James H. Clark, the founder of Netscape, has relinquished $35 million worth of South Asian antiquities, purchased between 2003 and 2008, from the disgraced dealer Douglas Latchford. According to reports, Latchford assured Clark that the antiquities were exported before the UNESCO 1970 Convention, regulations which made it illegal to trade cultural property. However, emails discovered between Latchford and an unnamed dealer describing works he recently sold to Clark as:
“fresh out of the ground, and needs to be cleaned,”
“they took off most of the mud, or as it was, a sandy soil.”
“hold on to your hat, just been offered this 56 cm Angkor Borei Buddha, just excavated, which looks fantastic. It’s still across the border, but WOW.”
In 2008, when Douglas Latchford could not supply Clark with the proper legal documents for a $30 million sculpture, Clark cut ties with the dealer.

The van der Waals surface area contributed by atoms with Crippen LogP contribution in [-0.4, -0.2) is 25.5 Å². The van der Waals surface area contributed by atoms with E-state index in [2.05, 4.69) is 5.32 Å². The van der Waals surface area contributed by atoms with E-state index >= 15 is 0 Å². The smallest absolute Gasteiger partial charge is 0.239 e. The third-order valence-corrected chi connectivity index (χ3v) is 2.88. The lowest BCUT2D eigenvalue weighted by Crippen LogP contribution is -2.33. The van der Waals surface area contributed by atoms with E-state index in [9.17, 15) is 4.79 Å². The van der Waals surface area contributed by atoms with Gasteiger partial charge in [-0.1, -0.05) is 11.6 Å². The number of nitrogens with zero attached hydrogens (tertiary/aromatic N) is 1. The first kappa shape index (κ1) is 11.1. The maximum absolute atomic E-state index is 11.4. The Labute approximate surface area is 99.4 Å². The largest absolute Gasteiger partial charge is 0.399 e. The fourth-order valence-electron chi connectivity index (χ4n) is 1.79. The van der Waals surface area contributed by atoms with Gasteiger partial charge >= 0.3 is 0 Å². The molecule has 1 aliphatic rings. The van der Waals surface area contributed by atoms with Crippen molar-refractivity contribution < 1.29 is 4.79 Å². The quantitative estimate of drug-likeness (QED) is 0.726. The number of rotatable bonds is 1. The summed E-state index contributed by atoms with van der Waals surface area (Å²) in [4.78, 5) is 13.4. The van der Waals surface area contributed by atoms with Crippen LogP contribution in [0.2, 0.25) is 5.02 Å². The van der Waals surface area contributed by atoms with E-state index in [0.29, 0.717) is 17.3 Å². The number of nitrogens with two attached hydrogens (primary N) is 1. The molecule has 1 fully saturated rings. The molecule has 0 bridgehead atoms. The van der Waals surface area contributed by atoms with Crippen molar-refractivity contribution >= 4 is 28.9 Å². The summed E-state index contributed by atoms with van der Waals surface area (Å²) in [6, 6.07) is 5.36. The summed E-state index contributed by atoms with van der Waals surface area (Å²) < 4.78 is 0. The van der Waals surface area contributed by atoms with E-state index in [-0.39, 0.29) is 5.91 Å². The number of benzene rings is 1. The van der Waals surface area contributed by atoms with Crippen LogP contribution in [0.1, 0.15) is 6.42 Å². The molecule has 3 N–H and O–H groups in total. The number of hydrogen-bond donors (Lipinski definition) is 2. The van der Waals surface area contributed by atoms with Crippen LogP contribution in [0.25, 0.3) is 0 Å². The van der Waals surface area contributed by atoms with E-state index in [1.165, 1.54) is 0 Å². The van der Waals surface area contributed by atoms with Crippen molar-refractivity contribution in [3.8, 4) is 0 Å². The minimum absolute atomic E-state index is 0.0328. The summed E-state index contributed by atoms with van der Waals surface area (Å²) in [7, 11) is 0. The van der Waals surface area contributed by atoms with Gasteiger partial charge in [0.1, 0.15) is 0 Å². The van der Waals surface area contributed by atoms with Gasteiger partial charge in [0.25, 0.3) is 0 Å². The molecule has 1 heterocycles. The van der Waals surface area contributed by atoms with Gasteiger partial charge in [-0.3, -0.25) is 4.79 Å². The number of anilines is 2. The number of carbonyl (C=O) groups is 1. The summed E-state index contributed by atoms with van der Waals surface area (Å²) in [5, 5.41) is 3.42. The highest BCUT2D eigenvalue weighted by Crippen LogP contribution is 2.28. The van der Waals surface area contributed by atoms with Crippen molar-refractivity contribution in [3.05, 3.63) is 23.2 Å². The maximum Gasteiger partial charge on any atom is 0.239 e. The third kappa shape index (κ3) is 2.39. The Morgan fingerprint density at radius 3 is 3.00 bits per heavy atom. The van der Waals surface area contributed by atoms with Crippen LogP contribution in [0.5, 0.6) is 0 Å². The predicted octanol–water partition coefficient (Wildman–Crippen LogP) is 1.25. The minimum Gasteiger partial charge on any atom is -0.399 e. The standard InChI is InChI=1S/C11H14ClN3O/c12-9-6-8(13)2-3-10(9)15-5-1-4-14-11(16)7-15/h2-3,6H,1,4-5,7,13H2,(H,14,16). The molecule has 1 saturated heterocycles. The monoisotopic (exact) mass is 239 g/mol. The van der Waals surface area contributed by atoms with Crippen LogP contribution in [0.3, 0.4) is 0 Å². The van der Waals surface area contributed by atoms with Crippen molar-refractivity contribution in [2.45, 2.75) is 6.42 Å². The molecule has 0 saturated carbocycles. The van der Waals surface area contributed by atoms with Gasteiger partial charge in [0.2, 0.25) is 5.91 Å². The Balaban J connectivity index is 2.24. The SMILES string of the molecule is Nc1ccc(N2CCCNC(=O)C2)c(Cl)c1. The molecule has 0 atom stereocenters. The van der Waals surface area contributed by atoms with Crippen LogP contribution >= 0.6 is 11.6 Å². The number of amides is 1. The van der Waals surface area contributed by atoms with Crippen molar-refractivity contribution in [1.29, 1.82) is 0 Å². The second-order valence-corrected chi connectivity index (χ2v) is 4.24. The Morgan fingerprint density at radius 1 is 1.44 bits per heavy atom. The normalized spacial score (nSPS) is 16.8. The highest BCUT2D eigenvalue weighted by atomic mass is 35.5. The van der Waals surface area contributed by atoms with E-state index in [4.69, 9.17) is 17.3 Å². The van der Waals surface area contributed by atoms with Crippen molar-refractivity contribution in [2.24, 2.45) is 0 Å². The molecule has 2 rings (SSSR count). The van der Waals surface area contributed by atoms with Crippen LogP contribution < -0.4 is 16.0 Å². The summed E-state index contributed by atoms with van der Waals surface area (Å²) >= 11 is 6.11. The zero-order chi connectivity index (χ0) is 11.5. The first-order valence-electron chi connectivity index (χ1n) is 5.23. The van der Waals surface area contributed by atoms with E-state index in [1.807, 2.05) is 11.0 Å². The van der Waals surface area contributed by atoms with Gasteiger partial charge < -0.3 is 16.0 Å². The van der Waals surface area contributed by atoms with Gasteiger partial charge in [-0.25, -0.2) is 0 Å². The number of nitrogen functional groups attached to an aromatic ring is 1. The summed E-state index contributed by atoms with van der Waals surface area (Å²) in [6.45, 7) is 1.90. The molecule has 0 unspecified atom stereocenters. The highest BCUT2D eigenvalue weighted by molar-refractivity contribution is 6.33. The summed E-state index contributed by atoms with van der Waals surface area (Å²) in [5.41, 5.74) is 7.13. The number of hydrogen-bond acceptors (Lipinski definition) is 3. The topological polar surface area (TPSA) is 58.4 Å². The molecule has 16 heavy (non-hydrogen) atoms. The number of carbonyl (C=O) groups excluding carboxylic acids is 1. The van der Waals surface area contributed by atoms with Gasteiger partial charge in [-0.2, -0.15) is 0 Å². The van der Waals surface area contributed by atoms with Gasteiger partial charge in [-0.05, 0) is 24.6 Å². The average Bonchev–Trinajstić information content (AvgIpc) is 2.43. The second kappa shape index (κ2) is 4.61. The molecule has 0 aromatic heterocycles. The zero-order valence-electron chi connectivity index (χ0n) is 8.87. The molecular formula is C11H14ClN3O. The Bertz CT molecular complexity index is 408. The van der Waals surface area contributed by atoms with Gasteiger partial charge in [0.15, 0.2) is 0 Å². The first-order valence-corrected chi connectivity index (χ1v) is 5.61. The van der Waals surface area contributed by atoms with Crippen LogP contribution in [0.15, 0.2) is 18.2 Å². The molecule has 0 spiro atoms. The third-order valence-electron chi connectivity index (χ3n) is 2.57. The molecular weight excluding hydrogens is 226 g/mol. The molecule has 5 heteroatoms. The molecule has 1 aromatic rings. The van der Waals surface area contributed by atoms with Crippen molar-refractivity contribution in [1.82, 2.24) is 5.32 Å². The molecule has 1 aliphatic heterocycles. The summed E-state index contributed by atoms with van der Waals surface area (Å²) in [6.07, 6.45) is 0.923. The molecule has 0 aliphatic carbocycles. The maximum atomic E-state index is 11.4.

The surrendered works will be returned to their rightful homes; 28 of them to Cambodia, where they may appear in a new wing of the Cambodian National Museum, along with other works smuggled out of the country by Latchford.
***Latchford has since passed away, but his scheme reached far and wide, touching institutions like the Denver Art Museum, the British Museum, the Cleveland Museum of Art, and the Metropolitan Museum of Art. His daughter has agreed to repatriate his $50 million collections of antiquities to Cambodia.